Gospel for Asia Brings Hope to Culturally Shunned and Enslaved
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Taun Cortado 972-300-3120 email@example.com
CARROLLTON, Texas – On June 23, the third annual International Widows’ Day will focus the world’s attention on one of its most rejected and abused groups. In many cities and rural villages in multiple countries, cultural and ancient religious beliefs still inflict extreme discrimination against widows. In many cases they are essentially banished from society.
Gospel for Asia is responding to these women and their children who are in need on International Widows’ Day and through ongoing ministries with celebrations of hope, gifts, training and meeting basic needs through compassion services.
“God sees the suffering of these widows who have been rejected,” said K. P. Yohannan, Gospel for Asia (GFA) founder and president. “He has put it in our hearts to reach out to them with his love and care.”
International Widows’ Day was recognized by the United Nations in 2010 to bring world attention and action to the women who reap this injustice. Begun by the Loomba Foundation (www.theloombafoundation.org), the annual date is set as June 23, the day Loomba’s mother became a widow in 1954.
Age-old belief systems cast a lasting stigma, making victims of innocent women. In many world areas, regardless of the true cause of their husbands’ deaths, women are labeled responsible because of unknown sins they committed in a former life. Their punishment is loss of all property and possessions, complete exclusion from society and all religious life, and banishment from their own homes. Because they are considered bad luck, no one wants to have anything to do with them.
In some places, widows are required to wear only white clothes, the color of death, and observe strict fasts. Many also endure repeated beatings from ruthless landlords and angry family members.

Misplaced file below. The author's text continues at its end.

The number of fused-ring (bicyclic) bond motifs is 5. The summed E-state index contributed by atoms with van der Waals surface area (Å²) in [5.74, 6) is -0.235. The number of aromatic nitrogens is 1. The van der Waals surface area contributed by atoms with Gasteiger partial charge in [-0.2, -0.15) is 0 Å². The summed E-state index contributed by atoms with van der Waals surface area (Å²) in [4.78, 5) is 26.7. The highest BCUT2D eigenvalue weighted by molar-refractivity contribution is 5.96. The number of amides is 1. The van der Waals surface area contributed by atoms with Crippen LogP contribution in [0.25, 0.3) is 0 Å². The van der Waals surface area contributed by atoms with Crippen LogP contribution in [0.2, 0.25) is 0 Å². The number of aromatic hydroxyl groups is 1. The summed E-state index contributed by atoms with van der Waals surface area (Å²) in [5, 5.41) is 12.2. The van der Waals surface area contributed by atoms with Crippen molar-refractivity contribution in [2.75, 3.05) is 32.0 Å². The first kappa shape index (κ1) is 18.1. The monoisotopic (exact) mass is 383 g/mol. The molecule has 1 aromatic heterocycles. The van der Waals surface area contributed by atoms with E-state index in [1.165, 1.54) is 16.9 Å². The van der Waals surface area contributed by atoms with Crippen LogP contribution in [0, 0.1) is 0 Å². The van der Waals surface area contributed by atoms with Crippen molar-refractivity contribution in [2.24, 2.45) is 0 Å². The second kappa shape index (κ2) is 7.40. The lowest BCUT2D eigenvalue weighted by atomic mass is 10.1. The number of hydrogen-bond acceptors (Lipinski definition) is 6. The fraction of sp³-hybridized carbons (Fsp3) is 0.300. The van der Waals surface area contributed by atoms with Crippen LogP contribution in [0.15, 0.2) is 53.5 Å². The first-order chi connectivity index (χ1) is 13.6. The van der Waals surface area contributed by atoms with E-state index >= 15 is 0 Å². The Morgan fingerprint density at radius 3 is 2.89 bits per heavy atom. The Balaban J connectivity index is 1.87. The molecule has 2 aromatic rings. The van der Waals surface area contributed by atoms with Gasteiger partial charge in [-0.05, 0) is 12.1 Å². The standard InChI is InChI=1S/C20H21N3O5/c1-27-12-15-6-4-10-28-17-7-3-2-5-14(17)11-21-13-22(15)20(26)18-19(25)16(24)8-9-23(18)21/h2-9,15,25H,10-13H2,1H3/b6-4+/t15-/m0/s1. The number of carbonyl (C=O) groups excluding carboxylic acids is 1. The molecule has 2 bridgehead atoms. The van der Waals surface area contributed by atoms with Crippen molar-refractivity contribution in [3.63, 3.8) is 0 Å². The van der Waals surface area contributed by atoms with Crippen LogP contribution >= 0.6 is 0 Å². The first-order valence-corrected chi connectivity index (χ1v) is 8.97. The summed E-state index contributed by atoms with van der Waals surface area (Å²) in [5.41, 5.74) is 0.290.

Locked out of their homes and without source of income, many of these widows resort to digging through waste dumps for food and make their shelter from trash and rubble. Many fall prey to slavery and the sex trade. Suicide rates soar among these widows.
“In the midst of such injustice and poverty, there is yet hope,” said Yohannan. “Through the hands-on ministries of women missionaries, widows are regaining human dignity and understanding that there is a God who loves them.”
Gospel for Asia’s ongoing ministries include care for widows with leprosy and the “tiger widows,” those living in West Bengal, home to India’s largest Tiger Reserve and National Park. With an average of 50 male casualties every year from tiger attacks, West Bengal records the highest percentage of the 40 million widows throughout India. Gospel for Asia officially organized its ministry to widows there on June 23, 2011, the first official International Widows’ Day. This year on June 23, GFA will be spreading hope and care to widows throughout India and surrounding countries through its Women’s Fellowships and on campuses of its women’s bible colleges. Special meals and worship services are planned. In some areas widows will receive piglets as a source of income, and in another, saris will be distributed.
According to GFA, giving colorful saris to widows not only meets a practical need, but also shows love and honor.
Through donations, lives of these rejected women in Southeast Asia can be altered drastically. Products such as sewing machines and small animals restore income, hope and dignity. GFA has inaugurated several centers where widows receive shelter, food, clothing, medical care, literacy training and home industry skills. Gifts will support these ministries and enable expansion of eight additional centers.
To make a life-changing donation, visit www.gfa.org/helpwidows.
“God’s Word calls us to visit widows in their distress and to care for them,” said Yohannan. “We cannot neglect those who are suffering through no fault of their own.”
Gospel for Asia (www.gfa.org) is a mission organization based in Carrollton, Texas, involved in sharing the love of Jesus across South Asia.